“Imagery is central to the maintenance of SAD. Research has shown that people with SAD almost invariably experience imagery relating to their fears,” Peter McEvoy, PhD, an associate professor at the School of Psychology and Speech Pathology at Curtin University in Australia, told Psychiatry Advisor. “It is a particularly potent mode of cognition, and research has shown that it has a stronger effect on emotion than verbal thoughts. Similar neural pathways are activated whether we are imagining a situation or actually experiencing it.”
Because mental imagery often involves multiple senses, it can create more intense physiological effects. A vivid image of failure — which might involve visual imagery of one failing and auditory imagery of observers’ ridicule — for example, “will trigger a more intense anxiety reaction than just thinking the thought ‘I’m going to fail,’” said McEvoy.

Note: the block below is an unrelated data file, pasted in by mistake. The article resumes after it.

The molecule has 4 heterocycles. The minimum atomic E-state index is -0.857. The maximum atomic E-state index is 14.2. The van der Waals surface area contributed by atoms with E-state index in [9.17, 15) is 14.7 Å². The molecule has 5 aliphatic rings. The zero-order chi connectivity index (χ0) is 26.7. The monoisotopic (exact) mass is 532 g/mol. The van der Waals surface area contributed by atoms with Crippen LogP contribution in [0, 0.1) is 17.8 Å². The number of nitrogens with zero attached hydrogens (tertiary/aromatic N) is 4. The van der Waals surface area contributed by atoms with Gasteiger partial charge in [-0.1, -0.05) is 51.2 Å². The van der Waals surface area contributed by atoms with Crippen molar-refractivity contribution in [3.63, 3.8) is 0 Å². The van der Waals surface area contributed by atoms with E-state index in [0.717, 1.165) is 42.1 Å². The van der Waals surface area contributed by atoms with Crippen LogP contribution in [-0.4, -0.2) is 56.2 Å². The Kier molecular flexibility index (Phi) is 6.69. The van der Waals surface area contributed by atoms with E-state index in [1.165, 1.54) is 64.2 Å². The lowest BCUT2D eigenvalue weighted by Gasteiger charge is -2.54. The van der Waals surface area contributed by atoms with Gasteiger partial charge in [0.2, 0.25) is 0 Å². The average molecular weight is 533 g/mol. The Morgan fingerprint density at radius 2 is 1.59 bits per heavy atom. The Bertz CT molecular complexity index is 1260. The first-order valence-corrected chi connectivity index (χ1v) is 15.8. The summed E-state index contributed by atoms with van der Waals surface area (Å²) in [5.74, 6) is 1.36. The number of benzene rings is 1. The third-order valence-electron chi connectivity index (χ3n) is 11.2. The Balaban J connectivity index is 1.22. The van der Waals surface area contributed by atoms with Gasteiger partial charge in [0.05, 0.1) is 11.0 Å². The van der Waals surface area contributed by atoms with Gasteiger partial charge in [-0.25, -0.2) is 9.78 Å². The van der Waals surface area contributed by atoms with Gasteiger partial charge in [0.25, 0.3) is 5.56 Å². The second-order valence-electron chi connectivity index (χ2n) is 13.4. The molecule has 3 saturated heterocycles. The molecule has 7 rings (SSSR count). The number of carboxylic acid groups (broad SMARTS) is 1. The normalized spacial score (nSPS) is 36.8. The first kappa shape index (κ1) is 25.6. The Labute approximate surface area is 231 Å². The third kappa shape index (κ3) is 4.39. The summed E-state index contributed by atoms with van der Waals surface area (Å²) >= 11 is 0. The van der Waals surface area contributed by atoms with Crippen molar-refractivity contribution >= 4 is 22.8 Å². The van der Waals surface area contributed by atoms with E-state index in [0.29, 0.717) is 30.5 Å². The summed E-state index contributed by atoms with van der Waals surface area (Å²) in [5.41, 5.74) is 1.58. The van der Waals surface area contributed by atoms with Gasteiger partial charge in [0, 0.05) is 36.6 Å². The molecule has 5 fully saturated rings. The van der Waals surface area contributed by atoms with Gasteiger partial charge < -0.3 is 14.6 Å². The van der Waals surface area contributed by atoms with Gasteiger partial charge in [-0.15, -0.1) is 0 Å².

A study he co-authored, which appeared in the February issue of Behaviour Research & Therapy, explored the use of an imagery-enhanced CBT program in treating SAD.4 Participants in the imagery-enhanced group were 26% more likely than controls to complete treatment, and effect sizes were also larger for the this group.
“Using imagery encourages clients to be very specific about their predictions, because we ask them to actually imagine them playing out in their mind’s eye,” McEvoy said. This alone sometimes helps patients recognize that their fears are relatively benign or unlikely to occur, and when they test the images in actual social situations, the discrepancy between reality and the imagined scenario is often obvious.
“Rather than asking a client what they think, it might be more powerful for therapists to ask the client to ‘see, hear and feel’ what they think,” he added. “Once they are engaged emotionally in their predictions, modifying these beliefs may be more powerful.”